Recognizing all this secret achieving feels like a victory. (What, no trophy?) So why do I keep telling myself that I can’t, won’t, may as well not try — when all along I’ve been doing just fine? And if I’ve been doing just fine without noticing it all this time, who’s to say I can’t do better?
This year feels like a time in which I really need to believe in my ability to put things on a list and then check them off; to believe in the possibility of change. To lay bare the real reason I’ve been accepting the status quo rather than striving for more in the first place. Which is: There’s nothing more to it than feeling embarrassed about wanting something and then not getting it. Like trying out for a team and not being picked — better to not try out. But that literally happened to me once in high school, and it was no big deal at all.
I know people whose parents are dying, who are looking back at the legacies of their mothers, and even among those glass-ceiling breaking Boomers, some feel like they put their lives on hold to have children and then never picked them back up. Having a daughter has allowed me to see myself through that lens and I don’t want either of us to someday think of me as a woman who slunk back when she could have stepped up. It turns out that’s scarier than giving it a go and just not being the absolute best.
So I’m untangling all that and coming clean: I do not believe it’s better to never try than it is to try and fail. I do think people have the capacity to make small but meaningful changes and that there’s nothing worth scoffing at when they do. I’d like to try it myself this year.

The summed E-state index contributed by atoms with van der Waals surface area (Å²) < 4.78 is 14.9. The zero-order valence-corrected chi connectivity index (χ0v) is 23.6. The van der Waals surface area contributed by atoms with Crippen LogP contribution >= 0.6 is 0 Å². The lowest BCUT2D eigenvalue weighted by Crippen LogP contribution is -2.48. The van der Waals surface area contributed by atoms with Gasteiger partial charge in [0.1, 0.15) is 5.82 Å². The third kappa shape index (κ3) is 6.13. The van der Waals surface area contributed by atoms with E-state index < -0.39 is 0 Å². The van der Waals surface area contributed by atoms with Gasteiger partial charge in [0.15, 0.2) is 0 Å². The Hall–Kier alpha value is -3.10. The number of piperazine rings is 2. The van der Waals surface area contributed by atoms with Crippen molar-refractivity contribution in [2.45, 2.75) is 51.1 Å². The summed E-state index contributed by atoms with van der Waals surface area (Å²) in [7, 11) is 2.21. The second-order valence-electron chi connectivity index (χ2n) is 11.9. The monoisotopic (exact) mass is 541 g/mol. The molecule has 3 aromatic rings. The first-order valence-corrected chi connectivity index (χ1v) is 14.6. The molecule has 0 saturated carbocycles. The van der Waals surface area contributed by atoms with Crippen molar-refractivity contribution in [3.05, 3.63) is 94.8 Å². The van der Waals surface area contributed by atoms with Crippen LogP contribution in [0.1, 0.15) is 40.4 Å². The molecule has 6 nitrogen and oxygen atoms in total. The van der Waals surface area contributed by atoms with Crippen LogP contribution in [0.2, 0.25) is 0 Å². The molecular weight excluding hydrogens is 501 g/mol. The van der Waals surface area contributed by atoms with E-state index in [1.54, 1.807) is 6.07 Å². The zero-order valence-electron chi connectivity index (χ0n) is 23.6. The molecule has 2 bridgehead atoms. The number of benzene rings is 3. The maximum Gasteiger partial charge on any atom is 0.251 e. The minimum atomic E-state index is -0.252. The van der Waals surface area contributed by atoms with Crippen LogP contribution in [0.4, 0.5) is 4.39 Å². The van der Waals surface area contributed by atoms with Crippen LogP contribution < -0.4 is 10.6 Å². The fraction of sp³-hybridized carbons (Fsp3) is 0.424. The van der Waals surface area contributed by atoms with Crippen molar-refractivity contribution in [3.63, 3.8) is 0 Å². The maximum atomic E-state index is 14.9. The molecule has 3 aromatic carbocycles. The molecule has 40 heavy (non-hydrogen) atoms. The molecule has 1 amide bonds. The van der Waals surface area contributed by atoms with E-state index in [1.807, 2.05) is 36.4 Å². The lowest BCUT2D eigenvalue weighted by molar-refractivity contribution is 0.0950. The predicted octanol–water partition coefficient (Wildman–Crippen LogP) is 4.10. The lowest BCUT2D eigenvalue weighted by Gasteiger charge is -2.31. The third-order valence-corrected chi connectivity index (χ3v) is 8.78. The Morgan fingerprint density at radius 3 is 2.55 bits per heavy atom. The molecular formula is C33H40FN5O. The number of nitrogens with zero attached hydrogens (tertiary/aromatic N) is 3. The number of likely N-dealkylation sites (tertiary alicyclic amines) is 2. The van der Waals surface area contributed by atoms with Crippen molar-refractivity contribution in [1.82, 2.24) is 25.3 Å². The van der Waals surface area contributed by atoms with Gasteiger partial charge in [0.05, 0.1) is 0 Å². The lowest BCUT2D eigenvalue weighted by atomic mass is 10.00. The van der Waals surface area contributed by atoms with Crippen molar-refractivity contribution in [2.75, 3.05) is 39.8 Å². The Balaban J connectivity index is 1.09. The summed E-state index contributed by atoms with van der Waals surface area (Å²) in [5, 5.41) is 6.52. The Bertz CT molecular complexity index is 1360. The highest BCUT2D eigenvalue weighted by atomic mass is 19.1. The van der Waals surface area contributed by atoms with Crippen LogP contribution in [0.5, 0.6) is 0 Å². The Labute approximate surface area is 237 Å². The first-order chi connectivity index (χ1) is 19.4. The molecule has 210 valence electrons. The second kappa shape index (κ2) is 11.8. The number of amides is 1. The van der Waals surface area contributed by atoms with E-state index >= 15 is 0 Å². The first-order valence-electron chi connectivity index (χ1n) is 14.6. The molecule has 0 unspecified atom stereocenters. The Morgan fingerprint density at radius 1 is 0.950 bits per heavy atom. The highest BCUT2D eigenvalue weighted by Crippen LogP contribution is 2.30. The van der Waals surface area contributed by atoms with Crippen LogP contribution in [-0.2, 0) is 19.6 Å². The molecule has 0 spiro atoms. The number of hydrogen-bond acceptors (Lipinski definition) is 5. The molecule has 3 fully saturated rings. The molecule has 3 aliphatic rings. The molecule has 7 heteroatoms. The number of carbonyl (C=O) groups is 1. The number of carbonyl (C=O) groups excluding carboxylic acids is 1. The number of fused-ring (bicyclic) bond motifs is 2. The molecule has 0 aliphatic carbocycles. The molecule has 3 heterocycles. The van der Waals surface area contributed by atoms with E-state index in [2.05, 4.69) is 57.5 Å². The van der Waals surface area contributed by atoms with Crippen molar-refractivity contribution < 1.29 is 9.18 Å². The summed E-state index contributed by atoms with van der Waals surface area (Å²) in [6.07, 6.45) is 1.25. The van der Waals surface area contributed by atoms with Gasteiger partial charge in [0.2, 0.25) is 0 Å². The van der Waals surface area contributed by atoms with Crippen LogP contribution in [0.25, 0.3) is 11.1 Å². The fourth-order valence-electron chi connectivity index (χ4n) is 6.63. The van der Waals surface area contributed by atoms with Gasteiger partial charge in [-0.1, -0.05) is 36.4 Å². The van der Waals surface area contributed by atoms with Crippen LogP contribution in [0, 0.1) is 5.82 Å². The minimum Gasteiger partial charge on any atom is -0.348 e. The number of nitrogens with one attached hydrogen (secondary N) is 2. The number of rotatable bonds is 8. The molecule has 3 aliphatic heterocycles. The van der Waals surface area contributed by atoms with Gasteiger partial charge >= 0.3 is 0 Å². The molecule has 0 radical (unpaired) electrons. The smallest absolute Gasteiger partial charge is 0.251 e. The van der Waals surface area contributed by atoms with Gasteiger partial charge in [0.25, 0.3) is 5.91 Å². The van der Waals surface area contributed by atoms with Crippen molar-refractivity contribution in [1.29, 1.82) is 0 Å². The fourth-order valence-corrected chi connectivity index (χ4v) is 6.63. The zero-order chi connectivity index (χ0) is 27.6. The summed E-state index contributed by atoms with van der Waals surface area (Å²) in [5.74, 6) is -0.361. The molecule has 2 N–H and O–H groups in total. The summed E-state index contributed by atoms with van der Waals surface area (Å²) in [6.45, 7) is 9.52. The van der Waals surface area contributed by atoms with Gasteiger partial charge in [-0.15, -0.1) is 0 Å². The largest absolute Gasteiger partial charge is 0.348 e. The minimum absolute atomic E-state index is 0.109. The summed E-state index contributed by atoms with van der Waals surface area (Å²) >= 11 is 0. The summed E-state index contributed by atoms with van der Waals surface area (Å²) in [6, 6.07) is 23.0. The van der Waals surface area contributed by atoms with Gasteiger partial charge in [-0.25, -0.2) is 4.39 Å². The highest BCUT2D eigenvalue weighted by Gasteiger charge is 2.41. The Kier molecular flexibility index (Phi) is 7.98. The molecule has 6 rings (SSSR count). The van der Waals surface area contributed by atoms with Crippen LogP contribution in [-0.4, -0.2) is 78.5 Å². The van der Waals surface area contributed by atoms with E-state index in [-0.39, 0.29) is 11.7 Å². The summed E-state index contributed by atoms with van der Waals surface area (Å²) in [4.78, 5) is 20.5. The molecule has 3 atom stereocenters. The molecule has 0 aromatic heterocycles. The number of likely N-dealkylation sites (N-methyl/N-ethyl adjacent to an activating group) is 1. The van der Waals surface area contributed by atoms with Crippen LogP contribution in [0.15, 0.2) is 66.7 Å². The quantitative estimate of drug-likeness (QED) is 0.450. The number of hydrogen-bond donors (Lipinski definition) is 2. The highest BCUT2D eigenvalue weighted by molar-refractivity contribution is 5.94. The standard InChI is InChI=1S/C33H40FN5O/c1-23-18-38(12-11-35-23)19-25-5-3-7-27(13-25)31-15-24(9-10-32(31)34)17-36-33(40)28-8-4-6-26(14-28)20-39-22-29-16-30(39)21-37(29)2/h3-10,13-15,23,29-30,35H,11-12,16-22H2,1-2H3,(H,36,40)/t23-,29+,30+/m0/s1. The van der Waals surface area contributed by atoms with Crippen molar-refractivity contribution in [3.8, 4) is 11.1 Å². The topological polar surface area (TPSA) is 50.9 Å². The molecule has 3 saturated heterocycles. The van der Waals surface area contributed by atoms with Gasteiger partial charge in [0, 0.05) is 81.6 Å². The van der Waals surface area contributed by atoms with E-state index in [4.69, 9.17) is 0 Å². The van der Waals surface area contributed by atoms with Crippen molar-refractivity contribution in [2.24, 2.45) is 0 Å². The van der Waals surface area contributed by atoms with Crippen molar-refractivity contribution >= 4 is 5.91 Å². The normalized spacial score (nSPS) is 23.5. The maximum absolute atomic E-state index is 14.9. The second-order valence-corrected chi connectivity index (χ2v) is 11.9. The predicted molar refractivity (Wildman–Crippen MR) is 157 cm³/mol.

It’s only six days in, and I am already changing. So I’m looking for inspiration to keep it up. Today it came from, of all places, Twitter. The Astro Poets (a humorous astrology account written by poets, because why not?) gave me permission to unveil the believer I’ve been hiding: “Keep pretending you’re not that person, and they will overcome who you are…” It ends with, “2017 is a stream. Take a bath in cocoons.” I can laugh at how ridiculous this all is, or I can believe that I have ideas worth cozying up in protective silk, and then I can roll around with them until they’re ready to fly.
If you’re like the old me, you might be rolling your eyes, thinking resolutions are a waste of time, only for self-indulgent woo-woos who read The Secret. But there’s a lot I want to do this year, and resolutions represent taking the space to do them. I want to make phone calls even if I haven’t ironed shirts yet.
So many of my peers are huddling together in the “well that was fucked,” mentality, looking back at 2016 as if it was a traumatic shock. But we’ll never get anywhere if we can't stop being upset about where we've been. And while old me was all “misery loves company,” this year, I want to be the kind of company that has no use for misery and instead gets to work. That means believing I can make resolutions and keep them. That could take some magic, but anything’s possible this year — I’m resolving to believe that. Maybe I’ll even watch Star Trek Wars.